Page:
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Weed management practices of smallholder rice farmers in Northwest Cambodia

Sokunroth Chhun, Virender Kumar, Robert J. Martin, Pao Srean, Buyung A.R. Hadi
Crop protection 2020 v.135 pp. 104793
Echinochloa colona, Echinochloa crus-galli, Fimbristylis, Ischaemum rugosum, Oryza sativa, crop-weed competition, direct seeding, dry season, farmers, fertilizer application, fertilizers, gloves, grain yield, herbicides, integrated weed management, paddies, pesticide application, questionnaires, rice, risk, safety equipment, seeds, sprayers, spraying, Cambodia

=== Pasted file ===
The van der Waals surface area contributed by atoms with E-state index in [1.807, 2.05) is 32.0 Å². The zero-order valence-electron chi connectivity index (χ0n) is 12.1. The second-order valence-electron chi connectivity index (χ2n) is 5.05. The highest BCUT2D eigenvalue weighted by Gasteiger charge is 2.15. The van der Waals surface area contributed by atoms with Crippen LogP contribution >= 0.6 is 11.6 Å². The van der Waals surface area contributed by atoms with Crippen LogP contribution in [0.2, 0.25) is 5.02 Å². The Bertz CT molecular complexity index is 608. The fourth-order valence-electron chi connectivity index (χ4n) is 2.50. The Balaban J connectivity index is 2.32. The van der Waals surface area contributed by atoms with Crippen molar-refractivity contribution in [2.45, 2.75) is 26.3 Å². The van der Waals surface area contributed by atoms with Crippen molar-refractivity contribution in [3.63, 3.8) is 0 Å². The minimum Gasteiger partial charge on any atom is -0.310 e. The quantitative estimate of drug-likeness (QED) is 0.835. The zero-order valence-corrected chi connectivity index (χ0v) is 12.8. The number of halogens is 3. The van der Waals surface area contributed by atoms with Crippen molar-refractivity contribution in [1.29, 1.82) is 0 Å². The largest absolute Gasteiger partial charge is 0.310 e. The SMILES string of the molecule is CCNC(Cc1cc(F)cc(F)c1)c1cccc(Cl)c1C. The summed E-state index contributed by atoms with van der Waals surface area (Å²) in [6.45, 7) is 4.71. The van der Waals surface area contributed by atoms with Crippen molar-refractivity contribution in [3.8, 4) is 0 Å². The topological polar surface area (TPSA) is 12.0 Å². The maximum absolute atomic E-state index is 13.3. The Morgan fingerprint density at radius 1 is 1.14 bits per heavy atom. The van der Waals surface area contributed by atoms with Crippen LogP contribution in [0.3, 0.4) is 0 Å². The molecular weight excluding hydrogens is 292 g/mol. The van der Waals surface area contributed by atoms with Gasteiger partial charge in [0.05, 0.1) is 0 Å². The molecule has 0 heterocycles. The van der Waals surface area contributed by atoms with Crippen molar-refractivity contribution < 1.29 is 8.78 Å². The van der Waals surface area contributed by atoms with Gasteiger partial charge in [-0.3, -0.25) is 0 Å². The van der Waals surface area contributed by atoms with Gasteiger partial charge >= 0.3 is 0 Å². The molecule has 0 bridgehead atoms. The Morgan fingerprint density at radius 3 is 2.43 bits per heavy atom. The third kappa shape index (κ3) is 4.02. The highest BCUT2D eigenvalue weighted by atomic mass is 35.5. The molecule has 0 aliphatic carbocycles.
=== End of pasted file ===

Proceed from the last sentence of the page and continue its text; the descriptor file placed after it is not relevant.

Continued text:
One-hundred farmers from lowland rice systems of Battambang province in Cambodia were surveyed in 2017 using a structured questionnaire with the objectives to (1) determine farmers' current knowledge and weed management practices and document the effect of adopted agronomic practices on management of weeds in rice, and (2) quantify the extent of weed seed contamination in farmers’ own saved paddy seed lots. To estimate the level of contamination by weed seeds, a one kg paddy seed sample was collected from each surveyed farmer. All farmers practiced broadcast direct-seeded rice (DSR), with an average seeding rate of 181 kg ha⁻¹. For sowing the rice crop, 82% of farmers used their own saved seeds or bought seed from their neighbour. All the paddy seed samples were contaminated with seeds of 34 weed species with an average of 1,070 weed seeds kg⁻¹ of paddy seed. The most common weed contaminants in the seed samples were Oryza sativa f. spontanea (weedy rice), Fimbristylis miliacea, Echinochloa colona, Echinochloa crus-galli, and Ischaemum rugosum. Weeds, in their rice field, were considered a major problem by 93% of farmers with 70% of farmers indicating a yield loss of >20% due to weed competition. All farmers followed a post-emergence based herbicide program for weed control with no use of pre-emergence herbicides. Farmers (75%) relied on the advice of input dealers on the selection and use of herbicides. Knowledge gaps were found among farmers on herbicide application techniques including selection of the right sprayer, nozzle tips, and sprayer calibration. Although 94% of farmers responded that they were aware of pesticide exposure risk, use of boots and gloves, as personal protective equipment, during spraying was low (10 and 54%, respectively). The fertilizer use was lower than recommended rates (50% of recommended N and around 40% of recommended P and K). An exploitable rice yield gap of 1.3 t ha⁻¹ (40%) and 1.1 t ha⁻¹ (30%) was found in the wet and dry season, respectively. These results suggest that integrated weed management (IWM) and optimum fertilizer use can play an important role in closing the rice yield gap in Battambang. IWM options using clean/certified seeds free from weed seeds, optimum fertilizer, selection and application of appropriate pre- and post-emergence herbicides at the right time, amount, and accurate application techniques can improve weed control and hence enhance the rice yield in Cambodia. Farmer training is needed to close their knowledge gaps and to educate them on IWM, especially, to manage difficult-to-control weeds such as weedy rice.